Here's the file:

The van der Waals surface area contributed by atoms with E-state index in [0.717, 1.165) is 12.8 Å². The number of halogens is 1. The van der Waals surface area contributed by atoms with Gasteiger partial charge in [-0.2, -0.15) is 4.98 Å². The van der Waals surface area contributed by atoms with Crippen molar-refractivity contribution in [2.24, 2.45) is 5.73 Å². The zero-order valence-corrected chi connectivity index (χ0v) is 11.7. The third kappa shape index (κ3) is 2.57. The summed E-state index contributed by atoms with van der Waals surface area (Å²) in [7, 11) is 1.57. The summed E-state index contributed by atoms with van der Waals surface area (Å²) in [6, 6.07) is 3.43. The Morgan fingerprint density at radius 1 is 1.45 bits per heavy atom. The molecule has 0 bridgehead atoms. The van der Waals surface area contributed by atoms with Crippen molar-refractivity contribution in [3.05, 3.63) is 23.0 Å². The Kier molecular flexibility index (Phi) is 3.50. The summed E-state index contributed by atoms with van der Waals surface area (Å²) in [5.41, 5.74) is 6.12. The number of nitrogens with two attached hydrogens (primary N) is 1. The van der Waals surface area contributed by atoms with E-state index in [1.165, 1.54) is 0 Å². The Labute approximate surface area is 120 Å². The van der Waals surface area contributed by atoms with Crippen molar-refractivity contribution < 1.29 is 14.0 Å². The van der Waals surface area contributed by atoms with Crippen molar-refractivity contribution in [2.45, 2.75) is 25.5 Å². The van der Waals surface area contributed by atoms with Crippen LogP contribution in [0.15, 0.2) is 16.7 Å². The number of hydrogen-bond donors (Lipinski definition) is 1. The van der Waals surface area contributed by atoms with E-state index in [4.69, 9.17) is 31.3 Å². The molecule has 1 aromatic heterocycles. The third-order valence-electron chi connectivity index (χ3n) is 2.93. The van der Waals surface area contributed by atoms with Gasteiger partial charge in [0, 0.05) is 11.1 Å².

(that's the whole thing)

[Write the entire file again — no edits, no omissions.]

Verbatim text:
The van der Waals surface area contributed by atoms with E-state index in [0.717, 1.165) is 12.8 Å². The number of halogens is 1. The van der Waals surface area contributed by atoms with Gasteiger partial charge in [-0.2, -0.15) is 4.98 Å². The van der Waals surface area contributed by atoms with Crippen molar-refractivity contribution in [2.24, 2.45) is 5.73 Å². The zero-order valence-corrected chi connectivity index (χ0v) is 11.7. The third kappa shape index (κ3) is 2.57. The summed E-state index contributed by atoms with van der Waals surface area (Å²) in [7, 11) is 1.57. The summed E-state index contributed by atoms with van der Waals surface area (Å²) in [6, 6.07) is 3.43. The Morgan fingerprint density at radius 1 is 1.45 bits per heavy atom. The molecule has 0 bridgehead atoms. The van der Waals surface area contributed by atoms with Crippen molar-refractivity contribution in [3.05, 3.63) is 23.0 Å². The Kier molecular flexibility index (Phi) is 3.50. The summed E-state index contributed by atoms with van der Waals surface area (Å²) in [5.41, 5.74) is 6.12. The number of nitrogens with two attached hydrogens (primary N) is 1. The van der Waals surface area contributed by atoms with E-state index in [1.165, 1.54) is 0 Å². The Labute approximate surface area is 120 Å². The van der Waals surface area contributed by atoms with Crippen molar-refractivity contribution < 1.29 is 14.0 Å². The van der Waals surface area contributed by atoms with Crippen molar-refractivity contribution in [2.45, 2.75) is 25.5 Å². The van der Waals surface area contributed by atoms with Crippen LogP contribution in [0.15, 0.2) is 16.7 Å². The number of hydrogen-bond donors (Lipinski definition) is 1. The van der Waals surface area contributed by atoms with E-state index in [4.69, 9.17) is 31.3 Å². The molecule has 1 aromatic heterocycles. The third-order valence-electron chi connectivity index (χ3n) is 2.93. The van der Waals surface area contributed by atoms with Gasteiger partial charge in [0, 0.05) is 11.1 Å².